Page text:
Problem of Victoria's pesky speeding fines solved - Article by Sally Pepper
I have had my car modified so that it cannot exceed 40kmh. The story that led up to my decision to cauterise my means of transport in this way is that I found I cannot afford to drive on Victorian roads unless I have some sort of protection against expensive fines for exceeding by a small margin often seemingly arbitrary speed limits.
I consider that I drive normally around the streets and roads of Melbourne with the occasional sortie into the country. I am ever vigilant about speed signs and aware of cameras lurking, ready report any inadvertent misdemeanors to the money crunching accountant authorities, who are ever- ready to extract a day’s hard earned from my coffers.
In Melbourne the speed signs change at frequent intervals from 60kmh to 50kmh , 60kmh to 40kmh, 40kmh to 60kmh again etc. A frequently encountered speed sign is 40kmh around school during school times. One always has to reflect: Is it school holidays? Is it school hours? What time is it? All in a second or two.
I normally slow down anyway while these questions go through my mind. After the highlight of the school crossing, there is never any demarcation at the end of the 40kmh zone, so I drive at 40kmh until I see the next 60kmh sign. The cars behind me bank up but if the last sign I saw was 40kmh then surely I must go at 40kmh until I am instructed otherwise?
What really decided me on the major modification to the engine of my car which was capable of maybe 140kmh was the story of a friend who had gathered a few demerit points for minor speeding infringements- for 57kmh in a 50kmh or 46kmh in a 40kmh zone. She wasn’t actually driving fast! As we all know, even if one is using cruse control, the speed can vary according to the road surface. So despite your best efforts you can momentarily go above what you intended and if you are caught by a camera in that instant you pay the price. If traffic were policed by real police who did not have quotas to fill, then their discretion might bring about a fairer result in terms of making the punishment fit the crime.
The story is that my friend thought that the number of demerit points she had accumulated still allowed her to drive. She had no notification otherwise, but was recently pulled up by the police whilst driving and told she had exceeded the demerit points limit and was driving effectively un licensed. She tells me she also has a $6,000 fine for her efforts in mainly trying to get to work where $6000 would represent about 3 weeks’ work.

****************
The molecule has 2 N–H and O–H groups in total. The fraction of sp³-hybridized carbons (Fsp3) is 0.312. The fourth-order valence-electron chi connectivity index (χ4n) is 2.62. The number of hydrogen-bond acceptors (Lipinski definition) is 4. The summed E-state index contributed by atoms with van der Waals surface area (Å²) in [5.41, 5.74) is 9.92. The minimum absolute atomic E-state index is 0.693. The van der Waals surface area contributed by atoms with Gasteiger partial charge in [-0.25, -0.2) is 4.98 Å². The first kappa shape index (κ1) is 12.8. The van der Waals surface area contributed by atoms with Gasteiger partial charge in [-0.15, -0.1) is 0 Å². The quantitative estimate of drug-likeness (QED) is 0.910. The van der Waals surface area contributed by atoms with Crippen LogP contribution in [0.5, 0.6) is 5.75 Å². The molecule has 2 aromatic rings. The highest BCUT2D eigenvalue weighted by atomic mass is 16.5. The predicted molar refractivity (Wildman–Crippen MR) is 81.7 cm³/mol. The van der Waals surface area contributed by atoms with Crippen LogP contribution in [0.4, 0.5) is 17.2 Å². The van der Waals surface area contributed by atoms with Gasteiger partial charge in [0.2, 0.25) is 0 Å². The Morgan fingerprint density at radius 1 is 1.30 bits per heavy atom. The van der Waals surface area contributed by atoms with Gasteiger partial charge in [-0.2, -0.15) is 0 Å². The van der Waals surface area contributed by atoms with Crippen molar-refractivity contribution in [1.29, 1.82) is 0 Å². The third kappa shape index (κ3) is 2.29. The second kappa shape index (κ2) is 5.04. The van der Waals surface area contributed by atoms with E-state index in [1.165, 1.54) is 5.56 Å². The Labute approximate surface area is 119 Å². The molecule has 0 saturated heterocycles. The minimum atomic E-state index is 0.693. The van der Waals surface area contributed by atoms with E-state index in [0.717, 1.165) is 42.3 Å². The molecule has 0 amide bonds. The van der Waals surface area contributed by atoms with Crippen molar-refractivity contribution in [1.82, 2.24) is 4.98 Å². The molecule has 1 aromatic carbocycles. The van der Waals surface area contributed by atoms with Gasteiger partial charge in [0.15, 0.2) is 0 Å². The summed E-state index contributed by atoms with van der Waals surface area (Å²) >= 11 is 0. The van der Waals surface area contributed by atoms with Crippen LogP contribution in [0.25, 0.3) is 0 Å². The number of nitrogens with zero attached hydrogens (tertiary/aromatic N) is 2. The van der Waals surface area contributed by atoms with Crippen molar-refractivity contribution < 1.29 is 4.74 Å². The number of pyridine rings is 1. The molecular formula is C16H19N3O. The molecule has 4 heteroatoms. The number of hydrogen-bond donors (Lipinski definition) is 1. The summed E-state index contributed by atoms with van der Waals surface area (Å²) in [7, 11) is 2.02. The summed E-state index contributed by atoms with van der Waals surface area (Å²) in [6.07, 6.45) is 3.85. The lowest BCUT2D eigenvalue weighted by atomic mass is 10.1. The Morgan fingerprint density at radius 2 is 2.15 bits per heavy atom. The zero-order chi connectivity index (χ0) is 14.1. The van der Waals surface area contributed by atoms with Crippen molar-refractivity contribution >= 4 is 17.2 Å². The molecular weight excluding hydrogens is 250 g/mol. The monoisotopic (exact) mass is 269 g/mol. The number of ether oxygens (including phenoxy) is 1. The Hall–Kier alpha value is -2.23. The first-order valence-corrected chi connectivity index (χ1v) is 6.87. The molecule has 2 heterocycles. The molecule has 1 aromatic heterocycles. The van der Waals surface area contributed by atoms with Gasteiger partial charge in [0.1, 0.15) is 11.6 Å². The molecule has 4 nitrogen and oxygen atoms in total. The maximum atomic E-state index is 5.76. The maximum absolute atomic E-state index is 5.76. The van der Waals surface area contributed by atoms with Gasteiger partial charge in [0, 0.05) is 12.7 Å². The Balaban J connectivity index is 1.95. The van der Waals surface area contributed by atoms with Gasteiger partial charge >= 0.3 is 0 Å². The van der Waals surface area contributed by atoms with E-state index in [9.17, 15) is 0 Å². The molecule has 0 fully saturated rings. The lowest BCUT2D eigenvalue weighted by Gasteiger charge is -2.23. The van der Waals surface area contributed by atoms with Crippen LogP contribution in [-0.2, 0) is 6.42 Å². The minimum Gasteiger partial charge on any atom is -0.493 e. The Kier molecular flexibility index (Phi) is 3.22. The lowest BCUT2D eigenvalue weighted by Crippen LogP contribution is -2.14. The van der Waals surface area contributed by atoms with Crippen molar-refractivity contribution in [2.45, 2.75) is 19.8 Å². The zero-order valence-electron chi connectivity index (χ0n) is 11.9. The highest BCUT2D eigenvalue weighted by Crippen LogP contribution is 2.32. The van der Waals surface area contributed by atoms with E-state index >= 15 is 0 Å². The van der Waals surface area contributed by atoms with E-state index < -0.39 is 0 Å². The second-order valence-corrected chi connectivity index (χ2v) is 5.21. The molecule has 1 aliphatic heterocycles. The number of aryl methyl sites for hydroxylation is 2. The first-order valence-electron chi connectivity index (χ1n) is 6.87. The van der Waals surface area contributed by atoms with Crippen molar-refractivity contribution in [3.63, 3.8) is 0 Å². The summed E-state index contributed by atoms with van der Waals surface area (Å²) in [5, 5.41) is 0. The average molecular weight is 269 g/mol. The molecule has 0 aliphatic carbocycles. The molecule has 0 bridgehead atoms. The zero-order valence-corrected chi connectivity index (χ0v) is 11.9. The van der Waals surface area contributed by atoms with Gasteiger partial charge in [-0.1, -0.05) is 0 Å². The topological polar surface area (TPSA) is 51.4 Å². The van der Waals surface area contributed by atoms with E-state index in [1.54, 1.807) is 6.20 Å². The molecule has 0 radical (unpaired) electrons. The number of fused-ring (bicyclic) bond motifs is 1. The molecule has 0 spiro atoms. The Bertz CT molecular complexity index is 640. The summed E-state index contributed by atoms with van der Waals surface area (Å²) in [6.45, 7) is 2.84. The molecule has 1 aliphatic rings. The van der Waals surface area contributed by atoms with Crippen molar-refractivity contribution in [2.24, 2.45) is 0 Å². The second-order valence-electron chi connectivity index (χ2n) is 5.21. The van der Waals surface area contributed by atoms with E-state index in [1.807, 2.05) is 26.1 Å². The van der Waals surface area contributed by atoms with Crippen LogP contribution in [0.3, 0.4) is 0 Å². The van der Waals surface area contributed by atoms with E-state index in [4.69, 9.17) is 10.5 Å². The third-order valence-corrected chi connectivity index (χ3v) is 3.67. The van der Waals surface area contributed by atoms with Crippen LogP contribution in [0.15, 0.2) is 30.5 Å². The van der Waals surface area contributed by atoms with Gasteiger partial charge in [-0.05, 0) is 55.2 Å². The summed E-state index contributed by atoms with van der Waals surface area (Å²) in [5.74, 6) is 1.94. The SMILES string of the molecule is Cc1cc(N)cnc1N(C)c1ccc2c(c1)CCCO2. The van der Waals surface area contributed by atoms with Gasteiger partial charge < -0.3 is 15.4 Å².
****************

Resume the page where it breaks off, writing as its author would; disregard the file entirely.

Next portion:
I’m pleased though that now I am permanently protected from the extortion of “speeding” fines and demerit points as I just can’t physically speed any more! It is a little inconvenient as I have to set out very early now for any assignation. In fact I had better stop writing this very soon as I have an appointment four suburbs away at 3.00pm and its getting on for 10.00a.m. I think of my car now, not so much as a means of transport but as I sort of shopping cart. I could really walk to most of the places I go faster than I could drive when all the obstacles as well as the speed are taken into account but it is good to be able to throw the shopping into the boot and carry wet weather gear in the back seat.
Melbourne was not always like this. Once you could more or less drive at what you considered a safe speed, most of the time and you would be right. With major, ongoing increases in population and traffic, regulations abound. I do not expect driving in Melbourne to be fun any more, but I’m pleased I’ve found a way to survive from the legal point of view on Melbourne’s roads.
I have seen speed limit sign of 30kmh on odd occasions, but I opted for the limit on my car ..er shopping cart to be 40kmh as I am actually a bit of a risk taker underneath it all.